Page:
State v. Cudahy Packing Co.

Citation115 N.W. 645,103 Minn. 419
Decision Date28 February 1908
CourtSupreme Court of Minnesota (US)

103 Minn. 419
115 N.W. 645


Supreme Court of Minnesota.

Feb. 28, 1908.

Appeal from District Court, Hennepin County; F. V. Brown, Judge.

Action by the state against the Cudahy Packing Company. Judgment for plaintiff, and defendant appeals. Affirmed.

Syllabus by the Court

The Minneapolis city board of equalization increased the defendant's original assessment by $10,000. Thereafter the state board further increased the assessment by $6,330. On appeal from the judgment for the full amount of the tax, it is held:

(1) Neither the courts nor any state official have the power to repeal or amend the clear and positive requirement of statute that all property shall be assessed at its true and full value in money.

(2) That the tangible property of defendant was assessed at approximately its full value, although other property, in accordance with the direction of the State Auditor, was assessed for less, is no valid objection to the resulting tax.

(3) The Minneapolis board of equalization has charter power to amend the assessment roll by adding taxable property not included in the assessor's list.

(4) The action of the city and state boards of equalization is designed to secure a just demand on the part of the city to be collected by proceedings judicial in their nature. The provisions with reference thereto, and especially with reference to the giving of notice of meetings, are directory, and not mandatory.

(5) Failure to give such notice is no defense to a tax, unless it is shown to have resulted prejudicially, as in an unfair or unequal assessment.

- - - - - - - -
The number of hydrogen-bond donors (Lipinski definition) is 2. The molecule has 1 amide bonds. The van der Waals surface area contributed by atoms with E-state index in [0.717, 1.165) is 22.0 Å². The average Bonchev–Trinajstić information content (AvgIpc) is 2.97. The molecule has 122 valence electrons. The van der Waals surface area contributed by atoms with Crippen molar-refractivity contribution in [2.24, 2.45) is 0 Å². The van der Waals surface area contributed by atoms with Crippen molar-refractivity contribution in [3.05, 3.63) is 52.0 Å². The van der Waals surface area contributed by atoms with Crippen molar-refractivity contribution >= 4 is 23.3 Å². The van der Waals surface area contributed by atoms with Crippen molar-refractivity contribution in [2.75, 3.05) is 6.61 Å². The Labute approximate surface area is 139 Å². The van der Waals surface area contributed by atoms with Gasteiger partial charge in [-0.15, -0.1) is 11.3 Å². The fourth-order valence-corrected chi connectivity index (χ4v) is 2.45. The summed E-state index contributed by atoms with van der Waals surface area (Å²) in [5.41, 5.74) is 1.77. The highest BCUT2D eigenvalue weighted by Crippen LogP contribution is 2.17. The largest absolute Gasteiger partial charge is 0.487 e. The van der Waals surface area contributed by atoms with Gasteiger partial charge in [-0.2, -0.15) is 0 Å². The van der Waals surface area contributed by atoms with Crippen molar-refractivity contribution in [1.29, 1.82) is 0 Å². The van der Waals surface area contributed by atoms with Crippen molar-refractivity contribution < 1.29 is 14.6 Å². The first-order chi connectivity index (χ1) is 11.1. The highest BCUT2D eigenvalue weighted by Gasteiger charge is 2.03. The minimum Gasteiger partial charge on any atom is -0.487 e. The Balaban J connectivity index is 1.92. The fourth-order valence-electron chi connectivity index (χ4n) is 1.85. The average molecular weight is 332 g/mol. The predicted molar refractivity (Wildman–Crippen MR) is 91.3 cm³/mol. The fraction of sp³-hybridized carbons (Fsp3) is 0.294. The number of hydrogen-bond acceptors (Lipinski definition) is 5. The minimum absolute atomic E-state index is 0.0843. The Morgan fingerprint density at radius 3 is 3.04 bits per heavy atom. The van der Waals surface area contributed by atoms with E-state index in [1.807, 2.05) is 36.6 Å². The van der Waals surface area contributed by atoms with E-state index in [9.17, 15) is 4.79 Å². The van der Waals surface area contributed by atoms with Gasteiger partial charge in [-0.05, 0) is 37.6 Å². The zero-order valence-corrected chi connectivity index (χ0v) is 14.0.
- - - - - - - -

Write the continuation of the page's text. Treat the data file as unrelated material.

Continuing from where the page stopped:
[115 N.W. 645]

Moritz Heim, for appellant.

E. T. Young, A. J. Smith, and W. C. Leary, for the State.


The trial court found that: The personal property of the defendant was valued at $10,400 by the assessor of the city of Minneapolis. Thereafter the city board of equalization increased that assessment $10,000. Thereafter the state board of equalization further increased the assessment by $6,630. The resulting tax of $810.90 was justly and properly levied. Judgment was accordingly entered for the tax, together with the penalty. This appeal was taken from the judgment. Defendant expressly admits: ‘In fact [it] had personal property consisting of cash, book accounts, and stock of all kinds, including the soap in storage, of the cash value of $27,902.77.’ The entire assessment was $27,030.

1. The defendant insists that the court will take judicial notice that property in this state is not assessed for its actual cash value; that the assessor assessed other personal property at 50 per cent., in pursuance of the instructions contained in the circular issued by the State Auditor; and that, inasmuch as the defendant was assessed for approximately the full value of its property, it had been discriminated against. There is obviously no merit in this contention. The statutes of this state distinctly provide that ‘all property shall be assessed at its true and full value in money.’...

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